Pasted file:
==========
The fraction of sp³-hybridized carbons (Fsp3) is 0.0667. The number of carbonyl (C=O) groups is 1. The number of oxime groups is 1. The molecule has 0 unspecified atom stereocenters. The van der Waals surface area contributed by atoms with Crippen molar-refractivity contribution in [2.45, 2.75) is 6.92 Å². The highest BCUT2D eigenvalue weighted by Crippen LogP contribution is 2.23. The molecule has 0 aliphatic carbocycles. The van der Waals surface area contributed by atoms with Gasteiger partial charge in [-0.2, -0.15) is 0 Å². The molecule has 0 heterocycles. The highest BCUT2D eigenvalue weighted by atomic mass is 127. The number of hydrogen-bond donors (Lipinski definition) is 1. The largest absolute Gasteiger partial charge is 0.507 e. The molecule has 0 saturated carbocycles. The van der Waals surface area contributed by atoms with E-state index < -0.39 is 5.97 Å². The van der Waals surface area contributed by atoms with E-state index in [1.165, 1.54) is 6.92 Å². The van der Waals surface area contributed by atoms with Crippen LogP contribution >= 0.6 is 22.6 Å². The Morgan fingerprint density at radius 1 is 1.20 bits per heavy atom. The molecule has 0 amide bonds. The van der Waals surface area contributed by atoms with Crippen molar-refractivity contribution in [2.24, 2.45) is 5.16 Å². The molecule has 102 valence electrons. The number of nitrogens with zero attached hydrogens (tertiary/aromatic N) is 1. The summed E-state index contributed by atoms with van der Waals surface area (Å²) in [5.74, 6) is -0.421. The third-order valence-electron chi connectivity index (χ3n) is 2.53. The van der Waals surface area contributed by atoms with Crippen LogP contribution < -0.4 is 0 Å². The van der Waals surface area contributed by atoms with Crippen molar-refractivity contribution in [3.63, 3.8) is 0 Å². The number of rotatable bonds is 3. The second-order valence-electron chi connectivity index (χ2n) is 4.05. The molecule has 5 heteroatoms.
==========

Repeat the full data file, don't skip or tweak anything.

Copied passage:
The fraction of sp³-hybridized carbons (Fsp3) is 0.0667. The number of carbonyl (C=O) groups is 1. The number of oxime groups is 1. The molecule has 0 unspecified atom stereocenters. The van der Waals surface area contributed by atoms with Crippen molar-refractivity contribution in [2.45, 2.75) is 6.92 Å². The highest BCUT2D eigenvalue weighted by Crippen LogP contribution is 2.23. The molecule has 0 aliphatic carbocycles. The van der Waals surface area contributed by atoms with Gasteiger partial charge in [-0.2, -0.15) is 0 Å². The molecule has 0 heterocycles. The highest BCUT2D eigenvalue weighted by atomic mass is 127. The number of hydrogen-bond donors (Lipinski definition) is 1. The largest absolute Gasteiger partial charge is 0.507 e. The molecule has 0 saturated carbocycles. The van der Waals surface area contributed by atoms with E-state index < -0.39 is 5.97 Å². The van der Waals surface area contributed by atoms with E-state index in [1.165, 1.54) is 6.92 Å². The van der Waals surface area contributed by atoms with Crippen LogP contribution >= 0.6 is 22.6 Å². The Morgan fingerprint density at radius 1 is 1.20 bits per heavy atom. The molecule has 0 amide bonds. The van der Waals surface area contributed by atoms with Crippen molar-refractivity contribution in [2.24, 2.45) is 5.16 Å². The molecule has 102 valence electrons. The number of nitrogens with zero attached hydrogens (tertiary/aromatic N) is 1. The summed E-state index contributed by atoms with van der Waals surface area (Å²) in [5.74, 6) is -0.421. The third-order valence-electron chi connectivity index (χ3n) is 2.53. The van der Waals surface area contributed by atoms with Crippen LogP contribution < -0.4 is 0 Å². The van der Waals surface area contributed by atoms with Crippen molar-refractivity contribution in [3.63, 3.8) is 0 Å². The number of rotatable bonds is 3. The second-order valence-electron chi connectivity index (χ2n) is 4.05. The molecule has 5 heteroatoms.